Dom de Ville is a director at international sustainability consultancy Sancroft

At the COP 26 Climate Change Conference in Glasgow, Scotland, later this year, countries will take stock of progress made and consider new commitments to restrict global temperature rises to below 2°C. In the run-up to the event, businesses are realising the profound impact this will have on their operations.

Governments in the UK and the US have announced targets to cut greenhouse emissions by 68% and 50% respectively by 2030, and the UK government has a target of eliminating its contribution to climate change by 2050. Canada has raised its target from 30% to 40-50% by 2030. And EU member states are individually bound to a target of at least 55% reduction of emissions by 2030.

If an initiative to map and commit to net zero is to succeed, it has to be led by the board

While the dates when businesses will be legally compelled to be net zero may seem distant, the pace of progress is moving fast. As a result, within a short period of time, any business of any size will find that unless they can demonstrate their own path to net zero, they will find it increasingly hard to find investment, customers and even potential employees.

So, if your business hasn’t done so already, how can you go about transitioning to net zero?

Start with standards

As an initiative that will have an impact across the business, mapping and committing to net zero has to be led by the board.

The terminology around net-zero can be confusing, so the starting point must be to establish a common understanding of the language used and the government-set deadlines you need to meet by law.

The important thing to be aware of here is that net-zero targets apply to the full range of greenhouse emissions, including methane, water vapour and chlorofluorocarbons – not just carbon dioxide.

While the ultimate goal is for every business to avoid and eliminate emissions as far as possible, an integral part of a net-zero plan is to identify what the organisation must do for operations that cannot be reduced completely.

Set your ambition

The next step is to agree your level of ambition. This is an area where you want to be either a stand-out leader or in the middle of the pack, alongside peers. This will help with setting the kinds of targets you want to go for.

Target-setting starts with establishing a baseline and measuring your greenhouse gas emissions from that year. Companies will need to decide if they want to measure and focus on scope one and two emissions or to include scope three:

Scope one covers all direct emissions under your control, such as fuel burned on site for heating, fleet vehicles and air-conditioning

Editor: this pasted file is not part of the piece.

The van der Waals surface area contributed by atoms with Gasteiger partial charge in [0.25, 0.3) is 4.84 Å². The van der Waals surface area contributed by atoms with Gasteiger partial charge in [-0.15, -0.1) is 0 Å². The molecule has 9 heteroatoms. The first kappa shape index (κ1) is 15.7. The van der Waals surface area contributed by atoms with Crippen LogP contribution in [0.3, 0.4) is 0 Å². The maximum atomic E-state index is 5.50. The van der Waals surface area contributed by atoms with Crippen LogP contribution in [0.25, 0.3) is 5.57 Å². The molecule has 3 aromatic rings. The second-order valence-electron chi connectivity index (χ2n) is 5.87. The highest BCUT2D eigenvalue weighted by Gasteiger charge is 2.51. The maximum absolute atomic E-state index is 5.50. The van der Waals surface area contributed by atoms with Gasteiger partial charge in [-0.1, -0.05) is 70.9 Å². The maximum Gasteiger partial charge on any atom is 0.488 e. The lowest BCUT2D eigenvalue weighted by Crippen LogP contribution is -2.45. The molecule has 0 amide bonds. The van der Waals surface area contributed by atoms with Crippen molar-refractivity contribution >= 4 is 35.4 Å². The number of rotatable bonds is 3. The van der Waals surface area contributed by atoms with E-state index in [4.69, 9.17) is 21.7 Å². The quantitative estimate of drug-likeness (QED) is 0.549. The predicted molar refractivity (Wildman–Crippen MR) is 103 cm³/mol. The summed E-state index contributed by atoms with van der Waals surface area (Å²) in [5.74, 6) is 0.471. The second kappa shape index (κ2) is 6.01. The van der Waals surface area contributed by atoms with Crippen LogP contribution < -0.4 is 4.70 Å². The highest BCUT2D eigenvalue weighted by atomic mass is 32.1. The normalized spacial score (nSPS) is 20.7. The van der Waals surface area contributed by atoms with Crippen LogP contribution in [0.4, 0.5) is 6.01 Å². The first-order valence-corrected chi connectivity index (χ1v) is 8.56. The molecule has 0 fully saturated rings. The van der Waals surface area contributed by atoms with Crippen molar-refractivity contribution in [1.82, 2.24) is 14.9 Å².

Scope two covers indirect emissions such as electricity

Scope three, the largest part, is all other indirect emissions through your upward supply chain down to the products used by your customers.

For every organisation, the task of setting a net-zero target for scope one and two emissions should be straightforward. This can be done by looking through your records, such as utility bills, to establish the emissions in your base year.

Although business travel is officially part of scope three, there is a strong argument to include it in your initial plans, as it is easy to measure and is under your direct control to reduce.

Save the date

From there, you need to set a target date for net zero and develop a plan for how you are going to get there. If this is scope one and two only in first instance, steps will include switching to renewable energy, cutting flights and minimising other business travel, and switching to zero-emissions vehicle fleets.

It may also include offsetting any remaining emissions – once you have reduced as far as feasibly possible – by investing in a credible offsetting scheme. Care is needed in choosing a scheme whose activities genuinely counterbalance your own.

If you can include scope three emissions in your initial target, it is good to do so. Equally, it is accepted that the reengineering of supply chains, operations and products will require more time, as will introducing new technologies and processes that aren’t commercially viable today. For these, you should set a target that may be further out – say, 10 years ahead of the target date – and, as far as possible, outline the steps you will take each year and how progress will be monitored.

Stay on track

For any business starting on its path to net zero, it pays to keep certain principles in mind.

The first is that, in setting targets for emissions cuts, most organisations need to recognise that whatever the final landing date for net zero in your country, you will need to set dates much earlier than this to cut most or all of your greenhouse gas emissions.

The second is that cutting emissions doesn’t necessarily mean you are going to increase your costs. Solar panels, electric vehicles and switching renewable energy can all save you money.

The final point is that you shouldn’t see net zero as a punishment but as an opportunity. As new supply chains emerge with demand based on net-zero emissions, those who move earliest to claim their place will get the greatest competitive advantage.